Showing posts from 2022

Días de Lava: del sueño de niñez a la ciencia / Lava days: from childhood dream to the science

  This post is from Ivan Torres a PhD student at the University of Missouri Kansas City who joined the MELT team from Chile in January 2022. She has written the post in Spanish (Top) and English (Bottom). This blog has always been about bringing science to more people, and Ivana's language skills will help us do expand this effort!    Días de Lava: del sueño de niñez a la ciencia Desde que entré a este mundo de re-fundir lava sobre los 1300°C, he estado subiendo contenido a las redes sociales (imágenes y videos) de algunos de los experimentos que realizamos en nuestros laboratorios en University of Missouri-Kansas (UMKC) y en las facilidades de University of Buffalo (UB). Y adivinen cuál ha sido el comentario más común en estos videos… “¡MI SUEÑO DE NIÑEZ ERA JUGAR CON LAVA!” .    Vertimiento de roca líquida en grava en junio del 2022 en las facilidades de University of Buffalo.  Pasando del hecho que trabajar con roca líquida es uno de los sueños de niñez más peligroso, lo q

Addressing La Palma megatsunami fears

- Janine Krippner Originally published on 20/9/2021 here: when we did not have access to our blog. I am honestly angry about how misinformation about a small eruption has put so many people in a state of pure fear across multiple countries. There is enough stress and fear in the world and I truly feel for everyone being impacted by this. It is incredibly sad to see people losing their homes and livelihoods to this eruption, and on top of that is a tsunami of utter lies. We all need more compassion. We all need to be careful of what we share. We all need to be kinder. We all need to think more critically when we are afraid (this is a tough one). This is a bad case of the implications of people acting without these traits. People want us, the experts, to say that this scenario is impossible to ease fears, but that is something that is extremely difficult for a scientist to say. There are many scary things in this world that will not ha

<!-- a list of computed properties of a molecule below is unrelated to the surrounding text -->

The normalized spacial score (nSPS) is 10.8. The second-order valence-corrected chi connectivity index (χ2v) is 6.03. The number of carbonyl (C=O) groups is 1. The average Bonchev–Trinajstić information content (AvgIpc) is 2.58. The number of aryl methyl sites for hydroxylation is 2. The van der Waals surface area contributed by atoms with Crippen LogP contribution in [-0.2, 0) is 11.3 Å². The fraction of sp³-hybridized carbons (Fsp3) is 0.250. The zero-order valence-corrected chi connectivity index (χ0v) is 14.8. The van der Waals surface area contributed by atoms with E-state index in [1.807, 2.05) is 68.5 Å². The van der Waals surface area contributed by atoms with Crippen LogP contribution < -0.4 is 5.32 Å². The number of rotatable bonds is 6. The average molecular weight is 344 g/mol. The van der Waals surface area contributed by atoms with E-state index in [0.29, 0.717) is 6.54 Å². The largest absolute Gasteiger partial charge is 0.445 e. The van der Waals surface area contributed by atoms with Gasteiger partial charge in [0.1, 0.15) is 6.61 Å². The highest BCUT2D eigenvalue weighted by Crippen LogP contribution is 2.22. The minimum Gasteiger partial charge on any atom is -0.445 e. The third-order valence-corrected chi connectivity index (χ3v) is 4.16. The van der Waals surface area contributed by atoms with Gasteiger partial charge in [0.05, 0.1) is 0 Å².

Update: Where are we now?

 - Janine and Alison Wow it has been a few years, hasn't it? We lost access to our blog for a while there and are excited to have it back. The world has been changing a lot over the past few years and we have not been immune to this, so where are we now? Dr. Janine Krippner  Hello! Due to the pandemic and impending visa changes I moved home to New Zealand/Aotearoa after 6 months of the pandemic in the USA. After just over three years at my job at the Smithsonian Institution Global Volcanism Program, this has been my last week. I am so very grateful for my colleagues (especially Ed Venzke, Ben Andrews, and Kadie Bennis), and I will miss working in the National Museum of Natural History in Washington D.C. That was such a fun office to be part of! So what am I doing next? I don't know. It is "normal" in this early career stage of many science fields to have rather frequent periods of job insecurity but I am taking it in with patience, and grabbing the chance to get paper